Why the IVDR is changing the way we develop diagnostic devices

Published on: 24th May 2022

In this article, Chris Langley, Senior Sector Manager, Medical and Scientific, at DCA Design International, explores ways in which the IVDR is changing how diagnostic devices are developed.

The In Vitro Diagnostic Regulation (IVDR) (EU) 2017/746 [1] is the new EU legislation applicable to in vitro diagnostic (IVD) medical devices. Having come into force on the 25 May 2017 this started a five-year transition period for manufacturers as it replaces the In Vitro Diagnostics Directive (IVDD) 98/79/EC. From 26 May 2022 all new in IVD certifications must be under the IVDR, although existing certificates issued under the IVDD can have a grace period up to 27 May 2024.

There has been much discussion and even concern within the IVD community about just how significant the changes are in moving to the IVDR. BSI have identified four major changes [2]:

1. Extension of the scope “to include ‘lifestyle tests’ by including the elements of ‘indirect medical purpose’ and ‘prediction’ in the definition to include ‘nutrigenetic tests and lifestyle tests’, which are not covered by the IVDD.

2. Introduction of a risk based classification system from A to D (low to high risk). “With notified bodies having to perform conformity assessment on all but class A devices, the landscape is dramatically changing in terms of files to be reviewed and audits to be performed pre- and post- market”.

3. The conformity assessment routes for IVDs are amended to fit the new classification logic. “As a consequence 80% of all IVDs will need to be certified by a notified body under the IVDR, as compared to 20% currently under the IVDD”.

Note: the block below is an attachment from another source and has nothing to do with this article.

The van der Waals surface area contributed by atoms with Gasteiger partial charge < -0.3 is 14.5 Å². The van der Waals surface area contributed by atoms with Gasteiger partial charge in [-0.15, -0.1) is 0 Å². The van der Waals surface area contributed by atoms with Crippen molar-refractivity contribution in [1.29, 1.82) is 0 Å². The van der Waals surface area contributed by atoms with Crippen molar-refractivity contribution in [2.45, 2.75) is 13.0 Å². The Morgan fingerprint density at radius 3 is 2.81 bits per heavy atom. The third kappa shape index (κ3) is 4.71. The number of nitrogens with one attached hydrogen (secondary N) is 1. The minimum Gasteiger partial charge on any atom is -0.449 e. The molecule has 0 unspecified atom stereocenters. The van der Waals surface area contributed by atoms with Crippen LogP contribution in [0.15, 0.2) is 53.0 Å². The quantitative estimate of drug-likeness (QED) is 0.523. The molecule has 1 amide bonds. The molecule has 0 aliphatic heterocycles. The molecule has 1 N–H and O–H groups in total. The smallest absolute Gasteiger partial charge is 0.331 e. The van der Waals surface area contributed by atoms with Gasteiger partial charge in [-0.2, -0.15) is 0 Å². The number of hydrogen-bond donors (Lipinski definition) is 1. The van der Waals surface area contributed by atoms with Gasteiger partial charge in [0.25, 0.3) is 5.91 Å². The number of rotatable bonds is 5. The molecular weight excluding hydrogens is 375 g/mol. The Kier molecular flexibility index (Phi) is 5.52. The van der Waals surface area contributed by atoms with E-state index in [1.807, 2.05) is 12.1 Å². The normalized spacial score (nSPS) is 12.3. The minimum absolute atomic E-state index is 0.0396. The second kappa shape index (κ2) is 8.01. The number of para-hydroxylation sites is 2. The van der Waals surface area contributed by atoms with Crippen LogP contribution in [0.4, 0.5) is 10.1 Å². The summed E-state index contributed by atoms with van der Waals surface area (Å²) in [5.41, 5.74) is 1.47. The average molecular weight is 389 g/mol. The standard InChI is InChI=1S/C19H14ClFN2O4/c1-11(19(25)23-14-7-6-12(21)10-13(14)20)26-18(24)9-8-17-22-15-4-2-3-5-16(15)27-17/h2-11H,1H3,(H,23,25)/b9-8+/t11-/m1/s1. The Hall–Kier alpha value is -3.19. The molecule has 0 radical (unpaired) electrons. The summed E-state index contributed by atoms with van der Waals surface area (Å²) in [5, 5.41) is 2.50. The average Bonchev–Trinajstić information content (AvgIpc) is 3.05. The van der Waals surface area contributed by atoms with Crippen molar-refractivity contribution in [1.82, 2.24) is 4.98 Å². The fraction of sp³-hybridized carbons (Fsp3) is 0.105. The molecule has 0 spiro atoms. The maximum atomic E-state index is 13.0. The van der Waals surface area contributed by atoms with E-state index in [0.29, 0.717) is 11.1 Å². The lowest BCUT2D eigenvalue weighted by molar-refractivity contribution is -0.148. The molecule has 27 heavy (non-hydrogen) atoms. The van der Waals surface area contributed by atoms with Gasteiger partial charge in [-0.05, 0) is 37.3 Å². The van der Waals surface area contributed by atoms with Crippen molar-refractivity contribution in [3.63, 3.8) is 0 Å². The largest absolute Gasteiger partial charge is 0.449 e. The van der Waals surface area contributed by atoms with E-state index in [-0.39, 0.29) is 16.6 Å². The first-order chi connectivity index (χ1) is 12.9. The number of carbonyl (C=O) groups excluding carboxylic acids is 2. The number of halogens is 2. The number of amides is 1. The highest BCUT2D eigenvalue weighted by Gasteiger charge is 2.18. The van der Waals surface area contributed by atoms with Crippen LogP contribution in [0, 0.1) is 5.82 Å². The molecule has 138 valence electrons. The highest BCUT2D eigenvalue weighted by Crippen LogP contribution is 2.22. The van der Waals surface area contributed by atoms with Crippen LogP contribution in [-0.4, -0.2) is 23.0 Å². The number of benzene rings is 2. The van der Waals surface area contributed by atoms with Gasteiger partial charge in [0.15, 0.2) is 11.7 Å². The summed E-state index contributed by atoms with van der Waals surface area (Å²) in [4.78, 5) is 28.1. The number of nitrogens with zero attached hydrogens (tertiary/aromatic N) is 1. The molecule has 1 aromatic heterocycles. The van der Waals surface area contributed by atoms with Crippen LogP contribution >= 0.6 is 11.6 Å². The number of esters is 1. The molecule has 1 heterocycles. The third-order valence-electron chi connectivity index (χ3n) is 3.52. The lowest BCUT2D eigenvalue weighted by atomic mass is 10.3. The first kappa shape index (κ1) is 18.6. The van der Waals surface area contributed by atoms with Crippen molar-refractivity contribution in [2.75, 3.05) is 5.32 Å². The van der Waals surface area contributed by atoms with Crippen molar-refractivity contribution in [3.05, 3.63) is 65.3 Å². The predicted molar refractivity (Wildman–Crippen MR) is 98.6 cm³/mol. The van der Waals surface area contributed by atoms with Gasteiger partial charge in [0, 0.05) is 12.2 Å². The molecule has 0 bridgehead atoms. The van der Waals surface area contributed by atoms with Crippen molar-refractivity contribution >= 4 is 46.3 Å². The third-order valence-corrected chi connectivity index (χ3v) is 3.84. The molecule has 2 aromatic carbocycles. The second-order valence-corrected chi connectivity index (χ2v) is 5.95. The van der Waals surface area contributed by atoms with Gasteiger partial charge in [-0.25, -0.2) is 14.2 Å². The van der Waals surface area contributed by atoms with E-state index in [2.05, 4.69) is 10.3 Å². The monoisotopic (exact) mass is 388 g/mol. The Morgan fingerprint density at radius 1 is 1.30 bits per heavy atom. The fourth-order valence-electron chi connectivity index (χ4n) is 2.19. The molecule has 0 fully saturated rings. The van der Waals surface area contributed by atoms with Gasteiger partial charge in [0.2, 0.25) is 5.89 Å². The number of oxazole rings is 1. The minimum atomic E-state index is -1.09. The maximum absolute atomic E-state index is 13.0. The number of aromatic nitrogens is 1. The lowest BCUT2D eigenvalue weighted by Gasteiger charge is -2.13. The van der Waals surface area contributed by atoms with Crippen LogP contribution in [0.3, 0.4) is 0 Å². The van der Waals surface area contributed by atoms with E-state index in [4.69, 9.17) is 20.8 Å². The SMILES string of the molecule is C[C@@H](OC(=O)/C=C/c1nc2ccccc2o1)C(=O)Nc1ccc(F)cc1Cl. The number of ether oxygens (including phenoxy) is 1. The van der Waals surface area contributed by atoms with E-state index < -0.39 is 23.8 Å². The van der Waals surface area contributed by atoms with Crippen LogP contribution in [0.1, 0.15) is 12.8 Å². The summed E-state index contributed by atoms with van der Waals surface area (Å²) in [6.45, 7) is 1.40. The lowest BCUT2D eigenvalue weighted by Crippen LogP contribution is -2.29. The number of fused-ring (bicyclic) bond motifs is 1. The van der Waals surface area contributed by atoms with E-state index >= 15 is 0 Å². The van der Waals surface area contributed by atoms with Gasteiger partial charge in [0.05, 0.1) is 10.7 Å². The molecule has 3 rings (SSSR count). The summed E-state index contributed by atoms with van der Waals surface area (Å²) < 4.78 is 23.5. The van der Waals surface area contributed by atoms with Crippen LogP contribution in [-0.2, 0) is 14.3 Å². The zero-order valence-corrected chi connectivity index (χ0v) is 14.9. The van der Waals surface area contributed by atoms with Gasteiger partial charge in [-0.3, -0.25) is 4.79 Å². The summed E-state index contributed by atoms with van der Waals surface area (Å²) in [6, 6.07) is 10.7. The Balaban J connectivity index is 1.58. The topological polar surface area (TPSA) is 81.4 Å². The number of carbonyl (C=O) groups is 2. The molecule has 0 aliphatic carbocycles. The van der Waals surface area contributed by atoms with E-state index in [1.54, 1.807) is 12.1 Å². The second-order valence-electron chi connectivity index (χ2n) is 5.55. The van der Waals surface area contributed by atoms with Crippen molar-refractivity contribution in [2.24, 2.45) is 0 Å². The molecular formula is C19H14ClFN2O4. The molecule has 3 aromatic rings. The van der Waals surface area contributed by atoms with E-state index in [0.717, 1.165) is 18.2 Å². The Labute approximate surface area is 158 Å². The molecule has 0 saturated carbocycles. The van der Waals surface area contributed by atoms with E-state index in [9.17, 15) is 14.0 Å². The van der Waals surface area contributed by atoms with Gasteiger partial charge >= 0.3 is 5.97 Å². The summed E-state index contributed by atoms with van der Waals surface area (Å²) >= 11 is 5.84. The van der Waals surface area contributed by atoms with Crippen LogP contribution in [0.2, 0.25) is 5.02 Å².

4. “Clinical performance studies will be required to support the CE mark under the IVDR. As a consequence IVD manufacturers will need to produce significantly more clinical evidence.”

One of the biggest impacts is on notified bodies, which face a huge increase in workload driven by the more stringent requirements of the IVDR.

For IVD manufacturers these changes are also having significant impacts for those involved in preparing technical documentation for new IVD device designs, and for those updating technical documentation for existing IVDs that will need to be re-certified under the requirements of the IVDR to continue to be marketed when their existing IVD certification ends. Much of the administrative work falls on the shoulders of manufacturer’s regulatory and quality management departments, but designers and developers are impacted too.

Implications of the IVDR for designers and developers

From a historical point of view, the IVDR and MDR were a response to public scandals regarding poor devices that were not appropriately developed and controlled in manufacture.  It was felt that there were also insufficient processes in place to effectively monitor clinical feedback from product in use. As a result, regulators have implemented a more comprehensive and elevated risk classification system that is now more significant for many IVDs. The IVDR requires developers to use more rigour and to gather better evidence for the effectiveness and safety of their devices, all of which must be well documented and suitable for notified body conformity assessments.

Of course, for product developers the technical skills required to develop a new IVD are not necessarily affected by the IVDR; but major aspects of the depth and manner in which it is done will almost certainly change, especially if the type of device being developed is effectively now in a higher risk class, requiring notified body involvement instead of self-certification. Some key aspects of device development that need to be adjusted in light of new requirements from the IVDR are discussed below.